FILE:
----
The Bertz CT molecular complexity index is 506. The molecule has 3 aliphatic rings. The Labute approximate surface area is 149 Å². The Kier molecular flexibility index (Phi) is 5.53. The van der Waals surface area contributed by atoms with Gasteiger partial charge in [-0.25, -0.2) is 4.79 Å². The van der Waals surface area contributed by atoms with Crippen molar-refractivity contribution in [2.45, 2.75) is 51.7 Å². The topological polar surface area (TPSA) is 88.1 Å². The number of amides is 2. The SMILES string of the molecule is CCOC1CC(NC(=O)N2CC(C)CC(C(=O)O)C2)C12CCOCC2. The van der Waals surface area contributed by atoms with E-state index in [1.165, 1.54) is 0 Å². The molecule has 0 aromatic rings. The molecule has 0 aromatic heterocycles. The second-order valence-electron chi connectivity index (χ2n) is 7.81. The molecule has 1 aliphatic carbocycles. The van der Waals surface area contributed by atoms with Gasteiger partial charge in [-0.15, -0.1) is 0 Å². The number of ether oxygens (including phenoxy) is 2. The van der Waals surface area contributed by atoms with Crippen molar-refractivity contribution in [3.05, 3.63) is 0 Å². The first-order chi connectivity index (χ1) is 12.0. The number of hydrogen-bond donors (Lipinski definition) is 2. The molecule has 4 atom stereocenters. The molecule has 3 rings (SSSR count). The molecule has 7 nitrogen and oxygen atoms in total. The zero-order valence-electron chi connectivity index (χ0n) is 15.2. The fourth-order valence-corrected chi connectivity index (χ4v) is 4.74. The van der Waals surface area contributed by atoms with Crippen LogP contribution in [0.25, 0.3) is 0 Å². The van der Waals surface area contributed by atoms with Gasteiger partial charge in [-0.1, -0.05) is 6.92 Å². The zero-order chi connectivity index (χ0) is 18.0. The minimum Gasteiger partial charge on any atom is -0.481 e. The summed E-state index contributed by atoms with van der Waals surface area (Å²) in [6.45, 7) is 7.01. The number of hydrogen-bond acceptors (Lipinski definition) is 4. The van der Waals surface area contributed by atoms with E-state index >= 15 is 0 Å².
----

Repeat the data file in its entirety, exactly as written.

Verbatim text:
The Bertz CT molecular complexity index is 506. The molecule has 3 aliphatic rings. The Labute approximate surface area is 149 Å². The Kier molecular flexibility index (Phi) is 5.53. The van der Waals surface area contributed by atoms with Gasteiger partial charge in [-0.25, -0.2) is 4.79 Å². The van der Waals surface area contributed by atoms with Crippen molar-refractivity contribution in [2.45, 2.75) is 51.7 Å². The topological polar surface area (TPSA) is 88.1 Å². The number of amides is 2. The SMILES string of the molecule is CCOC1CC(NC(=O)N2CC(C)CC(C(=O)O)C2)C12CCOCC2. The van der Waals surface area contributed by atoms with E-state index in [1.165, 1.54) is 0 Å². The molecule has 0 aromatic rings. The molecule has 0 aromatic heterocycles. The second-order valence-electron chi connectivity index (χ2n) is 7.81. The molecule has 1 aliphatic carbocycles. The van der Waals surface area contributed by atoms with Gasteiger partial charge in [-0.15, -0.1) is 0 Å². The number of ether oxygens (including phenoxy) is 2. The van der Waals surface area contributed by atoms with Crippen molar-refractivity contribution in [3.05, 3.63) is 0 Å². The first-order chi connectivity index (χ1) is 12.0. The number of hydrogen-bond donors (Lipinski definition) is 2. The molecule has 4 atom stereocenters. The molecule has 3 rings (SSSR count). The molecule has 7 nitrogen and oxygen atoms in total. The zero-order valence-electron chi connectivity index (χ0n) is 15.2. The fourth-order valence-corrected chi connectivity index (χ4v) is 4.74. The van der Waals surface area contributed by atoms with Crippen LogP contribution in [0.25, 0.3) is 0 Å². The van der Waals surface area contributed by atoms with Gasteiger partial charge in [-0.1, -0.05) is 6.92 Å². The zero-order chi connectivity index (χ0) is 18.0. The minimum Gasteiger partial charge on any atom is -0.481 e. The summed E-state index contributed by atoms with van der Waals surface area (Å²) in [6.45, 7) is 7.01. The number of hydrogen-bond acceptors (Lipinski definition) is 4. The van der Waals surface area contributed by atoms with E-state index >= 15 is 0 Å².